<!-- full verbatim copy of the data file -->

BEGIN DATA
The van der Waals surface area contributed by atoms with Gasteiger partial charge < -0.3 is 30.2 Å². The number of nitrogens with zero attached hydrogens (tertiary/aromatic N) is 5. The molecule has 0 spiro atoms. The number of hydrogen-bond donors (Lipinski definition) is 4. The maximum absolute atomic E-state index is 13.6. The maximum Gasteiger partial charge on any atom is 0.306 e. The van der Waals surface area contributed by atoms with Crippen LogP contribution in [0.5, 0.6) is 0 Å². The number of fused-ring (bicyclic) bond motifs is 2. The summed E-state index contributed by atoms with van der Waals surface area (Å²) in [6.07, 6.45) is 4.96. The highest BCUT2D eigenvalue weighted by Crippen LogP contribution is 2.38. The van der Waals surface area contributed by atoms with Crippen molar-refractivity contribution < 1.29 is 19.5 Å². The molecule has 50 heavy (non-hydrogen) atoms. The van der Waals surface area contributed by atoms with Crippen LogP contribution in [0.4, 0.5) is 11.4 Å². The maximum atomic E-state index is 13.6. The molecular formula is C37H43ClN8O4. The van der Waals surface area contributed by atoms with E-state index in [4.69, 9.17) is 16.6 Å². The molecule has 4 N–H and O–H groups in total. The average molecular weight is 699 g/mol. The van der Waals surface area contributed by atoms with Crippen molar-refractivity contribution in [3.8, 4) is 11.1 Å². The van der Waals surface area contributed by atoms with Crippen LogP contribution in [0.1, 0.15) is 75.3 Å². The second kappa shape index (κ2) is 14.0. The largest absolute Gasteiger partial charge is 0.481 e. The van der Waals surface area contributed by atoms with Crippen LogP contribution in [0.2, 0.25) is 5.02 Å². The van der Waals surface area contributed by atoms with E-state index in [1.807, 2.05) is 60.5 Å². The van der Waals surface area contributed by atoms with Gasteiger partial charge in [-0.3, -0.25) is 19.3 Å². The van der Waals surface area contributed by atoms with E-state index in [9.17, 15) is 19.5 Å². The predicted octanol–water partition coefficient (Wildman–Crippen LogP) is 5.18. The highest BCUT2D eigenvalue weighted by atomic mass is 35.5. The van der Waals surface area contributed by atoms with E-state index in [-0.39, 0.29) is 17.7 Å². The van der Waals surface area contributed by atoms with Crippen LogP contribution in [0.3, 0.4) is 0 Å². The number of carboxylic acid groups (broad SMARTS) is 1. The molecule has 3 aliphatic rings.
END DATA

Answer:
The van der Waals surface area contributed by atoms with Gasteiger partial charge < -0.3 is 30.2 Å². The number of nitrogens with zero attached hydrogens (tertiary/aromatic N) is 5. The molecule has 0 spiro atoms. The number of hydrogen-bond donors (Lipinski definition) is 4. The maximum absolute atomic E-state index is 13.6. The maximum Gasteiger partial charge on any atom is 0.306 e. The van der Waals surface area contributed by atoms with Crippen LogP contribution in [0.5, 0.6) is 0 Å². The number of fused-ring (bicyclic) bond motifs is 2. The summed E-state index contributed by atoms with van der Waals surface area (Å²) in [6.07, 6.45) is 4.96. The highest BCUT2D eigenvalue weighted by Crippen LogP contribution is 2.38. The van der Waals surface area contributed by atoms with Crippen molar-refractivity contribution < 1.29 is 19.5 Å². The molecule has 50 heavy (non-hydrogen) atoms. The van der Waals surface area contributed by atoms with Crippen LogP contribution in [0.4, 0.5) is 11.4 Å². The maximum atomic E-state index is 13.6. The molecular formula is C37H43ClN8O4. The van der Waals surface area contributed by atoms with E-state index in [4.69, 9.17) is 16.6 Å². The molecule has 4 N–H and O–H groups in total. The average molecular weight is 699 g/mol. The van der Waals surface area contributed by atoms with Crippen molar-refractivity contribution in [3.8, 4) is 11.1 Å². The van der Waals surface area contributed by atoms with Crippen LogP contribution in [0.1, 0.15) is 75.3 Å². The second kappa shape index (κ2) is 14.0. The largest absolute Gasteiger partial charge is 0.481 e. The van der Waals surface area contributed by atoms with Crippen LogP contribution in [0.2, 0.25) is 5.02 Å². The van der Waals surface area contributed by atoms with E-state index in [1.807, 2.05) is 60.5 Å². The van der Waals surface area contributed by atoms with Gasteiger partial charge in [-0.3, -0.25) is 19.3 Å². The van der Waals surface area contributed by atoms with E-state index in [9.17, 15) is 19.5 Å². The predicted octanol–water partition coefficient (Wildman–Crippen LogP) is 5.18. The highest BCUT2D eigenvalue weighted by atomic mass is 35.5. The van der Waals surface area contributed by atoms with E-state index in [-0.39, 0.29) is 17.7 Å². The van der Waals surface area contributed by atoms with Crippen LogP contribution in [0.3, 0.4) is 0 Å². The number of carboxylic acid groups (broad SMARTS) is 1. The molecule has 3 aliphatic rings.